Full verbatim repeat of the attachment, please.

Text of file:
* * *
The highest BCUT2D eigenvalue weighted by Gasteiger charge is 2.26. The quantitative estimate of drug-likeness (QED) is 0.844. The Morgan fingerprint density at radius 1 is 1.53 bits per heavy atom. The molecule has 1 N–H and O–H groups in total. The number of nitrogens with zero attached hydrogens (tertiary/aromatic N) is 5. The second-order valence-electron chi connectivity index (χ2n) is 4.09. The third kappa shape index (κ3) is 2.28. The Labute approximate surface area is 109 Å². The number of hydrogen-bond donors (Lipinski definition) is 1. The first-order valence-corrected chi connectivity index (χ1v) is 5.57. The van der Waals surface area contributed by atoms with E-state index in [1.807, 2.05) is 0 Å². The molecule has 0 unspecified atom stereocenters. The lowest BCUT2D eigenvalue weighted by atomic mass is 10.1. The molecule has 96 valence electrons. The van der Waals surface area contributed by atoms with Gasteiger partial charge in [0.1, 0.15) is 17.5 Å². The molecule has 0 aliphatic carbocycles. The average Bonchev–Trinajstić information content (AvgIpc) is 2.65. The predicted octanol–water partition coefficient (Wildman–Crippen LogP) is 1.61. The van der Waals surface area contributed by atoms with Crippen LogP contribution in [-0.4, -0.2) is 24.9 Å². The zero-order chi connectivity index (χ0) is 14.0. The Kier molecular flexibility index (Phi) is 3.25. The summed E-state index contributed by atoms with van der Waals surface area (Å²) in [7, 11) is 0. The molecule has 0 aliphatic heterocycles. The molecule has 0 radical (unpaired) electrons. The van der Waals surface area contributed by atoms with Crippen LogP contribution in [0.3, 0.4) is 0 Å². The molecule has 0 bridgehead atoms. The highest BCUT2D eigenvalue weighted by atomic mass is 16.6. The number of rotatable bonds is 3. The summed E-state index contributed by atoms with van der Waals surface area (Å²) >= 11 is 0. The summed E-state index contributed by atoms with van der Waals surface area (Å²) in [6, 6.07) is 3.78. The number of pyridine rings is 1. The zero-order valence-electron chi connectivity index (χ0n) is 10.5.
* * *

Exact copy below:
The highest BCUT2D eigenvalue weighted by Gasteiger charge is 2.26. The quantitative estimate of drug-likeness (QED) is 0.844. The Morgan fingerprint density at radius 1 is 1.53 bits per heavy atom. The molecule has 1 N–H and O–H groups in total. The number of nitrogens with zero attached hydrogens (tertiary/aromatic N) is 5. The second-order valence-electron chi connectivity index (χ2n) is 4.09. The third kappa shape index (κ3) is 2.28. The Labute approximate surface area is 109 Å². The number of hydrogen-bond donors (Lipinski definition) is 1. The first-order valence-corrected chi connectivity index (χ1v) is 5.57. The van der Waals surface area contributed by atoms with E-state index in [1.807, 2.05) is 0 Å². The molecule has 0 unspecified atom stereocenters. The lowest BCUT2D eigenvalue weighted by atomic mass is 10.1. The molecule has 96 valence electrons. The van der Waals surface area contributed by atoms with Gasteiger partial charge in [0.1, 0.15) is 17.5 Å². The molecule has 0 aliphatic carbocycles. The average Bonchev–Trinajstić information content (AvgIpc) is 2.65. The predicted octanol–water partition coefficient (Wildman–Crippen LogP) is 1.61. The van der Waals surface area contributed by atoms with Crippen LogP contribution in [-0.4, -0.2) is 24.9 Å². The zero-order chi connectivity index (χ0) is 14.0. The Kier molecular flexibility index (Phi) is 3.25. The summed E-state index contributed by atoms with van der Waals surface area (Å²) in [7, 11) is 0. The molecule has 0 aliphatic heterocycles. The molecule has 0 radical (unpaired) electrons. The van der Waals surface area contributed by atoms with Crippen LogP contribution in [0.3, 0.4) is 0 Å². The molecule has 0 bridgehead atoms. The highest BCUT2D eigenvalue weighted by atomic mass is 16.6. The number of rotatable bonds is 3. The summed E-state index contributed by atoms with van der Waals surface area (Å²) >= 11 is 0. The summed E-state index contributed by atoms with van der Waals surface area (Å²) in [6, 6.07) is 3.78. The number of pyridine rings is 1. The zero-order valence-electron chi connectivity index (χ0n) is 10.5.